In the face of public criticism, Rizzo remained defiant, defending his salary by citing his years as city manager. His attorney described the charges as politically motivated.
Earlier this year, five former City Council members were convicted of misappropriating public funds during a trial in which defense attorneys described Rizzo as the scheme’s mastermind. A sixth former councilman was acquitted.
During the trial, Rizzo was portrayed as a heavy-handed leader who tolerated no dissent. Lourdes Garcia, the city’s former director of administrative services, testified that Rizzo regarded council members as easily manipulated and unsophisticated and said they didn’t understand city government.
Spertus, however, pointed the blame on Thursday at Spaccia, saying that Rizzo would testify against her. Spaccia, who was making $376,000 a year, is charged with 13 felony counts, including misappropriation of public funds, conflict of interest and other crimes. Jury selection in her trial is scheduled to begin Monday.
Spertus accused Spaccia of coming up with plans to boost the salaries and benefits of Bell administrators while convincing other officials that the increases were proper. He said she also acted as Rizzo’s bookkeeper and hatched a plan to file fraudulent tax filings for Rizzo and for herself. Spertus said he expects federal prosecutors to file charges against Rizzo and Spaccia in connection with the alleged tax scheme sometime in the next several weeks.
“When they are filed, he will accept responsibility for federal crimes,” Spertus said.
A U.S. attorney's office spokesman declined to comment.
Spertus said that Rizzo’s plea allows him “to accept responsibility and return to his family after his sentence is completed so he can go on with his life.” He said Rizzo is remorseful about his conduct and wants to repay as much money to the city as he can. He is scheduled to be sentenced March 12.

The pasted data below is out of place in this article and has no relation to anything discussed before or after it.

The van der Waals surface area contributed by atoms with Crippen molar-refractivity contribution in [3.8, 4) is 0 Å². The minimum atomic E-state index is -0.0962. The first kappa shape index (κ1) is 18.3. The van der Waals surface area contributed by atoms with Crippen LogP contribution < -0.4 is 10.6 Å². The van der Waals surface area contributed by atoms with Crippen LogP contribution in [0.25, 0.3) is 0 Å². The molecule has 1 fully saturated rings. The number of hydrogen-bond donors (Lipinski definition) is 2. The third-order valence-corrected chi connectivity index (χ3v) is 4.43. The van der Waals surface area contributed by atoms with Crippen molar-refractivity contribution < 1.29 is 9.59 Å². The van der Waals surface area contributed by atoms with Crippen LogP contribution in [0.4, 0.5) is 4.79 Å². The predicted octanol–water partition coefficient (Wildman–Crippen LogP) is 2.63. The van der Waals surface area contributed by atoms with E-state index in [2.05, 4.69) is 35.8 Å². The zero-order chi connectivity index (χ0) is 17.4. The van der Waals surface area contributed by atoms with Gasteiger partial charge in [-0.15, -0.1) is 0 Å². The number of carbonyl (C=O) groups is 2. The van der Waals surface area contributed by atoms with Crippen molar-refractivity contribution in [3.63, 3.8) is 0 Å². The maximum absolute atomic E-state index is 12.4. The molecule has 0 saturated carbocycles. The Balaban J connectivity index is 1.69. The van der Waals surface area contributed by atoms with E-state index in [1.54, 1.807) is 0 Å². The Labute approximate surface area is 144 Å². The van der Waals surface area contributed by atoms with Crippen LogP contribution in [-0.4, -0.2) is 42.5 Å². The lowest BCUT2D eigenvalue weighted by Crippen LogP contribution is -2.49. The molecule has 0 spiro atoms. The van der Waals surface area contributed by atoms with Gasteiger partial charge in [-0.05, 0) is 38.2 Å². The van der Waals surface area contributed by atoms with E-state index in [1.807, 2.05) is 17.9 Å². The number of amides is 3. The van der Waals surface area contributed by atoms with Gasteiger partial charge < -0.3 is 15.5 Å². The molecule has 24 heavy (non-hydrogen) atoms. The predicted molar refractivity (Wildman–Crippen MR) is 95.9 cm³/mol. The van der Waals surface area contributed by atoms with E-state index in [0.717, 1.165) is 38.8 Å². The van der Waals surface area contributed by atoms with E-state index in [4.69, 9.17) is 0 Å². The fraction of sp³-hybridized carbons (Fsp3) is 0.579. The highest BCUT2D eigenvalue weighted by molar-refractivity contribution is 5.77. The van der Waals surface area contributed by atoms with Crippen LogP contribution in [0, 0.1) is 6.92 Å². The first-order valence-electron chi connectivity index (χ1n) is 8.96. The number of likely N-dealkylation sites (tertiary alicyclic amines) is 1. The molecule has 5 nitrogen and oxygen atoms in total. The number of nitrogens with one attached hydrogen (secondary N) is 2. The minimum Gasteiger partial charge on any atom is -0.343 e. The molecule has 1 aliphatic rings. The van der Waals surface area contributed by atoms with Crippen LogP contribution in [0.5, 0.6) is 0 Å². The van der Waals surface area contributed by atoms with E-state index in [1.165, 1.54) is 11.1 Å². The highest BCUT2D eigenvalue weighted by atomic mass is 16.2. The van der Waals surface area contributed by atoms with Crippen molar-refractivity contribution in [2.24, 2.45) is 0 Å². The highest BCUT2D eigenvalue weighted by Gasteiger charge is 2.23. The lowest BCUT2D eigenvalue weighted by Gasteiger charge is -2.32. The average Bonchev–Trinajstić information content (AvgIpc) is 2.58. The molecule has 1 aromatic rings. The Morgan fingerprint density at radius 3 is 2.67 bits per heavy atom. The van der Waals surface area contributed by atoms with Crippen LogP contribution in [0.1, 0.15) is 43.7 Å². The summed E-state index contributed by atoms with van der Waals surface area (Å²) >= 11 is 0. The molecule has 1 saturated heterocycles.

Spaccia’s attorney, Harland Braun, said he was shocked by Rizzo’s decision to plead. He said he knew nothing about impending federal charges and denied that his client was the mastermind of the Bell corruption scheme.
Thursday’s plea simplifies the case against Spaccia, Braun said.“It means the prosecutor's case will depend on the credibility of Robert Rizzo,” he said. “How often does the guy who put it together blame his assistant? That’s not even credible.”
Spaccia started in Bell in 2003 as a part-time consultant. The next year she was hired as the assistant to the chief executive officer. Braun said that in 2005 she stopped being in charge of the city’s finances. He said that for the next five years, Spaccia was either away from Bell or working on special projects. He said she was taking care of her grandparents and son, who was injured in a motorcycle accident, had several surgeries and was lent to neighboring Maywood to serve as city manager.
“[Rizzo] sort of sidetracked her,” Braun said.
Dist. Atty. Jackie Lacey said in a statement that prosecutors had been confident of convicting Rizzo at trial but were nonetheless satisfied with his plea.
“We are pleased he chose to admit his guilt and accept full responsibility for the irreparable harm he caused the people of Bell,” Lacey said. She noted that his sentence will be the longest for anyone convicted by the district attorney’s office of public corruption since at least 2000.
But Bell Councilman Ali Saleh described Rizzo’s efforts to make amends as “an insult to the community.” He said he hopes that both Rizzo and Spaccia end up serving lengthy prison sentences.
“They took advantage of the community and they harmed us for many years,” he said.
Times staff writer Richard Winton contributed to this report.Copyright © 2014, Los Angeles Times